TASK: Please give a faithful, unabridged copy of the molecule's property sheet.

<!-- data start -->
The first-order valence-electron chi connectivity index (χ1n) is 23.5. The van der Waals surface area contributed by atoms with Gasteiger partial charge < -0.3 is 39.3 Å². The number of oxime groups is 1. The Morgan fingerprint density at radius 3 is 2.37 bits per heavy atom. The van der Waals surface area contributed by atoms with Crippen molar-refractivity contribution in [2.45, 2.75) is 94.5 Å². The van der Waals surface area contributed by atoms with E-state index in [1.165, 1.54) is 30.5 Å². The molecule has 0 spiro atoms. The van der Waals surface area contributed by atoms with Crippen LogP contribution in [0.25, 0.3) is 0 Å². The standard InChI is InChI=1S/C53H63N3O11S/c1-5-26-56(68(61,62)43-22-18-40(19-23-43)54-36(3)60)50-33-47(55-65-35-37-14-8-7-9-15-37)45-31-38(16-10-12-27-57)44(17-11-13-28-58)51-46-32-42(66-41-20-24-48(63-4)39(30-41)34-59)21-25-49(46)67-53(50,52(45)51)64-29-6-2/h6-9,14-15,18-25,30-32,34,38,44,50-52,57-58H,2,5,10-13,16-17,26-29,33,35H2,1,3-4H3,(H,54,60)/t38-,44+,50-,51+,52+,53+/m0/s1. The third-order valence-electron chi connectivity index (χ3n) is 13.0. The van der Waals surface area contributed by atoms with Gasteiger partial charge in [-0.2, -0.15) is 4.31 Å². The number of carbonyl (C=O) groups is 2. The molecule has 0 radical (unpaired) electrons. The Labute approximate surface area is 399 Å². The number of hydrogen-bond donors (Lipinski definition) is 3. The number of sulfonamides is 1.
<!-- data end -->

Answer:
The first-order valence-electron chi connectivity index (χ1n) is 23.5. The van der Waals surface area contributed by atoms with Gasteiger partial charge < -0.3 is 39.3 Å². The number of oxime groups is 1. The Morgan fingerprint density at radius 3 is 2.37 bits per heavy atom. The van der Waals surface area contributed by atoms with Crippen molar-refractivity contribution in [2.45, 2.75) is 94.5 Å². The van der Waals surface area contributed by atoms with E-state index in [1.165, 1.54) is 30.5 Å². The molecule has 0 spiro atoms. The van der Waals surface area contributed by atoms with Crippen LogP contribution in [0.25, 0.3) is 0 Å². The standard InChI is InChI=1S/C53H63N3O11S/c1-5-26-56(68(61,62)43-22-18-40(19-23-43)54-36(3)60)50-33-47(55-65-35-37-14-8-7-9-15-37)45-31-38(16-10-12-27-57)44(17-11-13-28-58)51-46-32-42(66-41-20-24-48(63-4)39(30-41)34-59)21-25-49(46)67-53(50,52(45)51)64-29-6-2/h6-9,14-15,18-25,30-32,34,38,44,50-52,57-58H,2,5,10-13,16-17,26-29,33,35H2,1,3-4H3,(H,54,60)/t38-,44+,50-,51+,52+,53+/m0/s1. The third-order valence-electron chi connectivity index (χ3n) is 13.0. The van der Waals surface area contributed by atoms with Gasteiger partial charge in [-0.2, -0.15) is 4.31 Å². The number of carbonyl (C=O) groups is 2. The molecule has 0 radical (unpaired) electrons. The Labute approximate surface area is 399 Å². The number of hydrogen-bond donors (Lipinski definition) is 3. The number of sulfonamides is 1.